Linear Classiﬁcation and Nearest Neighbor Classiﬁcation

1. You will use a synthetic data set for the classiﬁcation task that you’ll generate yourself. Generate two classes with 20 features each. Each class is given by a multivariate Gaussian distribution, with both classes sharing the same covariance matrix. You are provided with the mean vectors (DS1-m0 for mean vector of negative class and DS1-m1 for mean vector of positive class) and the covariance matrix (DS1-cov). Generate 2000 examples for each class, and label the data to be positive if they came from the Gaussian with mean m1 and negative if they came from the Gaussian with mean m0. Randomly pick 30% of each class (i.e., 600 data points per class) as a test set, and train the classiﬁers on the remaining 70%. data When you report performance results, it should be on the left out 30%. Call this dataset at DS1, and submit it with your code.

2. We ﬁrst consider the probabilistic LDA model as seen in class: given the class variable, the data are assumed to be Gaussians with diﬀerent means for diﬀerent classes but with

the same covariance matrix. This model can formally be speciﬁed as follows: Y ∼ Bernoulli(π), X|Y = j ∼ N(µj,Σ).

Estimate the parameters of the probabilistic LDA model using the maximum likelihood approach. For DS1, report the best ﬁt accuracy, precision, recall and F-measure achieved by the classiﬁer, along with the coeﬃcients learnt.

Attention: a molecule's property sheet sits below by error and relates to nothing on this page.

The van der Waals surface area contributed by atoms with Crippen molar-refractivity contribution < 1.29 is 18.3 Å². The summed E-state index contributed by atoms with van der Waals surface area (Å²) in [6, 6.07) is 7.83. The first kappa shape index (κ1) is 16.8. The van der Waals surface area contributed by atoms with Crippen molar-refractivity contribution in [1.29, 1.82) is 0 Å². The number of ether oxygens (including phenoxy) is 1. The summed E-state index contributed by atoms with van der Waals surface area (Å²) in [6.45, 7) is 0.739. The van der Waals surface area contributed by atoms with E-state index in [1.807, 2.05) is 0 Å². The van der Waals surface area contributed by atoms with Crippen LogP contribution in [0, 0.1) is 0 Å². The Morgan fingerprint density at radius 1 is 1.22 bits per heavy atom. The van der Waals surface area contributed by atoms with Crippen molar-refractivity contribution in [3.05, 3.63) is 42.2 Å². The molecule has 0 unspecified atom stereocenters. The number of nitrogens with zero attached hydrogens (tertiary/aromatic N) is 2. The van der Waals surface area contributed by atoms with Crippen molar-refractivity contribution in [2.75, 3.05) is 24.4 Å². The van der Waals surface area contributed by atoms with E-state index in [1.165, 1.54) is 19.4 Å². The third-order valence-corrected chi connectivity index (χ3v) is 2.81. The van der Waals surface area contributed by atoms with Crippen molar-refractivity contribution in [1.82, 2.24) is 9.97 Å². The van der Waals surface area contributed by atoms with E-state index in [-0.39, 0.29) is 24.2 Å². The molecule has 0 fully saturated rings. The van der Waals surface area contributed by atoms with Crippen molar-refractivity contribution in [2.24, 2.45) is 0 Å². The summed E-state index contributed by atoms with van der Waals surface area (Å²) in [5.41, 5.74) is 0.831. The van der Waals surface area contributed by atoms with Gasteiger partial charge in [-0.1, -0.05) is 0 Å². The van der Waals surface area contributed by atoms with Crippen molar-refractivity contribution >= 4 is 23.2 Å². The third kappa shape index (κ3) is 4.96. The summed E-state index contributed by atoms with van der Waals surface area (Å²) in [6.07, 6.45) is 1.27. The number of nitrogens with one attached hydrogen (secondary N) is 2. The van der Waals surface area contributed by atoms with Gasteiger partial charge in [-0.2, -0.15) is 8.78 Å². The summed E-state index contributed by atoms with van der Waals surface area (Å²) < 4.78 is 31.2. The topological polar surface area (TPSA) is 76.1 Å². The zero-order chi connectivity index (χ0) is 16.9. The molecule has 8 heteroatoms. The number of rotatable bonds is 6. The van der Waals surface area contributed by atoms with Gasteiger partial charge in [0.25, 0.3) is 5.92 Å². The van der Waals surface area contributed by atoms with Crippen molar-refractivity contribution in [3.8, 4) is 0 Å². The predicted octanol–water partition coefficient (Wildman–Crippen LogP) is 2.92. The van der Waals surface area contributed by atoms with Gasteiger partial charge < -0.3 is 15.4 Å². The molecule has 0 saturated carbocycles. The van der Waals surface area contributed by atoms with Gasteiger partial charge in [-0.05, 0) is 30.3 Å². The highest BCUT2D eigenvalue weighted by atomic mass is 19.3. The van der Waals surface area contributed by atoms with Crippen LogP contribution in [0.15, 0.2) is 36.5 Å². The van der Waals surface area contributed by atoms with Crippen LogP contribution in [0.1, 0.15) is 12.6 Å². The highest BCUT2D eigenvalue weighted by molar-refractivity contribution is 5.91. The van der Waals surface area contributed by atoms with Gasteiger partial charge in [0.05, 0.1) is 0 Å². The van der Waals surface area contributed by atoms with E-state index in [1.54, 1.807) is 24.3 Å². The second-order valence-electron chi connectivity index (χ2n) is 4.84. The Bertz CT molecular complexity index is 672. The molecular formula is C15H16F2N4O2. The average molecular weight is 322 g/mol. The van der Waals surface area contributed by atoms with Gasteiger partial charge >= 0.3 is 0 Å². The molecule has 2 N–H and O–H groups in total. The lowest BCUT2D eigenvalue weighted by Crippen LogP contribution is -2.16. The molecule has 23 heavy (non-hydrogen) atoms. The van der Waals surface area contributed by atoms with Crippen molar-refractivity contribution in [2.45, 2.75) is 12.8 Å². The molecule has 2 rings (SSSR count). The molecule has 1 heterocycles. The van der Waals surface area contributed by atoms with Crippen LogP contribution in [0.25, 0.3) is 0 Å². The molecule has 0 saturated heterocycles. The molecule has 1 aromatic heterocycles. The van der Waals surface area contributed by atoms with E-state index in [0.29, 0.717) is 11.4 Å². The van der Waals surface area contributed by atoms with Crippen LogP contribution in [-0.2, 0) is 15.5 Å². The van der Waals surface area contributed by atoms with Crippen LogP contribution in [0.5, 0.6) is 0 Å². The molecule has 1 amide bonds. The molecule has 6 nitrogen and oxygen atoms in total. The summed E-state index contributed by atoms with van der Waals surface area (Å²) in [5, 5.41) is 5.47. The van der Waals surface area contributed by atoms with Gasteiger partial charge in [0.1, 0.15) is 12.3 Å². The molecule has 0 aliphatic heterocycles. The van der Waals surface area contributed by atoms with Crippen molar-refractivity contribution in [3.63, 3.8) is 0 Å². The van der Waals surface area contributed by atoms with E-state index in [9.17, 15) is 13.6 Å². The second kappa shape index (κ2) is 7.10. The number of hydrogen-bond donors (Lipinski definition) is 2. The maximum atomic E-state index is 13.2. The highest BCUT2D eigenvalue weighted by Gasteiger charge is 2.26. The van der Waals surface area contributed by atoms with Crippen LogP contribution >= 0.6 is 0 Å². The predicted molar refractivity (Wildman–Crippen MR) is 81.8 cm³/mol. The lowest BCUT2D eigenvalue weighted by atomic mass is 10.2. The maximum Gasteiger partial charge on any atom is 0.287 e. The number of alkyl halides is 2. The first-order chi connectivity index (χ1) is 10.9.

3. For DS1, use k-NN to learn a classiﬁer. Repeat the experiment for diﬀerent values of k and report the performance for each value. We will compare this non-linear classiﬁer to the linear approach, and ﬁnd out how powerful linear classiﬁers can be. Do you do better than LDA or worse? Are there particular values of k which perform better? Report the best ﬁt accuracy, precision, recall and f-measure achieved by this classiﬁer.

4. Now instead of having a single multivariate Gaussian distribution per class, each class is going to be generated by a mixture of 3 Gaussians. For each class, we’ll deﬁne 3 Gaussians, with the ﬁrst Gaussian of the ﬁrst class sharing the covariance matrix with the ﬁrst Gaussian of the second class and so on. For both the classes, ﬁx the mixture probability as (0.1,0.42,0.48) i.e. the sample has arisen from ﬁrst Gaussian with probability 0.1, second with probability 0.42 and so on. Mean for three Gaussians in the positive class are given as DS2-c1-m1, DS2-c1-m2, DS2-c1-m3. Mean for three Gaussians in the negative class are gives as DS2-c2-m1, DS2-c2-m2, DS2-c2-m3. Corresponding 3 covariance matrices are given as DS2-cov-1, DS2-cov-2 and DS2-cov-3. Now sample from this distribution and generate the dataset similar to question 1. Call this dataset as DS2, and submit it with your code.

5. Now perform the experiments in questions 2 and 3 again, but now using DS2. Report the same performance measures as before. What do you observe?

6. Comment on any similarities and diﬀerences between the performance of both classiﬁers on datasets DS1 and DS2?

Instruction for code submission

1. Submit a single zipped folder with your McGill id as the name of the folder. For example if your McGill ID is 12345678, then the submission should be 12345678.zip.

2. If you are using python, you must submit your solution as a jupyter notebook.

3. Make sure all the data ﬁles needed to run your code is within the folder and loaded with relative path. We should be able to run your code without making any modiﬁcations.

Instruction for report submission

1. You report should be brief and to the point. When asked for comments, your comment should not be more than 3-4 lines.

Page 2

2. Do not include your code in the report!

3. If you report consists of more than one page, make sure the pages are stapled.

Sale!